Raymond Hawthorne jailed a second time for child sex offences

Raymond Hawthorne Image copyright GMP
Image caption Hawthorne moved to the Bolton area after serving his first sentence

A Greater Manchester man with a conviction for child abduction has been jailed for a second time for prostituting a 15-year-old boy.

Raymond Hawthorne, 50, of no fixed address, admitted controlling a child prostitute for gain.

Hawthorne was jailed for 10 years, during a hearing at Bolton Crown Court.

In 2004, he was jailed for seven years, extended to nine on appeal, for child abduction and conspiracy to commit indecent assault on a child.

Greater Manchester Police said in December 2012 he was released having served his full sentence and moved to the Bolton area.

Police said Hawthorne contacted the teenage boy on a social networking site using a false name and began to offer him the opportunity to make large sums of money.

'Truly wicked'

They eventually met and the victim was groomed into prostitution involving "a number of men across the country", a spokesman said.

Det Con Paul Crompton said: "Hawthorne began reoffending almost as soon as he was released from prison, proving what a truly wicked and unrepentant individual he is.

"His only motivation is money and he has not thought twice about exploiting boys or men for cold hard cash."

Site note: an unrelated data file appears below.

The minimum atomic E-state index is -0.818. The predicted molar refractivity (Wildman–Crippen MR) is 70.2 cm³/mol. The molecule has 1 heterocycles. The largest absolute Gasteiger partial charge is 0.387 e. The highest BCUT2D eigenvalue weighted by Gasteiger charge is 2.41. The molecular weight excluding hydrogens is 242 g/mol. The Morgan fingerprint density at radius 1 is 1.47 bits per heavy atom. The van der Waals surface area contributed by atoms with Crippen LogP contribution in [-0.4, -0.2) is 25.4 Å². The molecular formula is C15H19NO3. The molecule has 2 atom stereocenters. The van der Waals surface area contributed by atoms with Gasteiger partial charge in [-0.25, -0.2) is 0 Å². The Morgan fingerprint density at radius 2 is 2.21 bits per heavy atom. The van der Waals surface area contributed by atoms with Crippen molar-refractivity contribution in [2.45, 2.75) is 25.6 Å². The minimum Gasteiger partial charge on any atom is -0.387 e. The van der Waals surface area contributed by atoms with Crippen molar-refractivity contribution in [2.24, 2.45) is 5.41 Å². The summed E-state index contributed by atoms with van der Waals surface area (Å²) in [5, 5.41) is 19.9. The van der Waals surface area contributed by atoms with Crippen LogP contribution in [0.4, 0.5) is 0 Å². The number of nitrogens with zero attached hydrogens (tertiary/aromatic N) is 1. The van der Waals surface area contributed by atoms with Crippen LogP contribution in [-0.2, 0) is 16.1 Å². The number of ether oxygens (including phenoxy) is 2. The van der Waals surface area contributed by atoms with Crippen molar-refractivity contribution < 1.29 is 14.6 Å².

Hawthorne also pleaded guilty to five counts of failing to comply with notification requirements.

The court gave Hawthorne a 10 year sentence with an extended licence of five years.

Protect children

Greater Manchester's Police and Crime Commissioner, Tony Lloyd, said the criminal justice system "let Raymond Hawthorne's victims down" when he was jailed for only nine years in 2004 for similar offences .

"The judge in the original case was correct when he said that the sentence available to him when Hawthorne was first convicted was absurd," Mr Lloyd said.

He added that he would be writing to both the Justice Secretary and Home Secretary to ensure the lessons from the case would be used to protect children in future.

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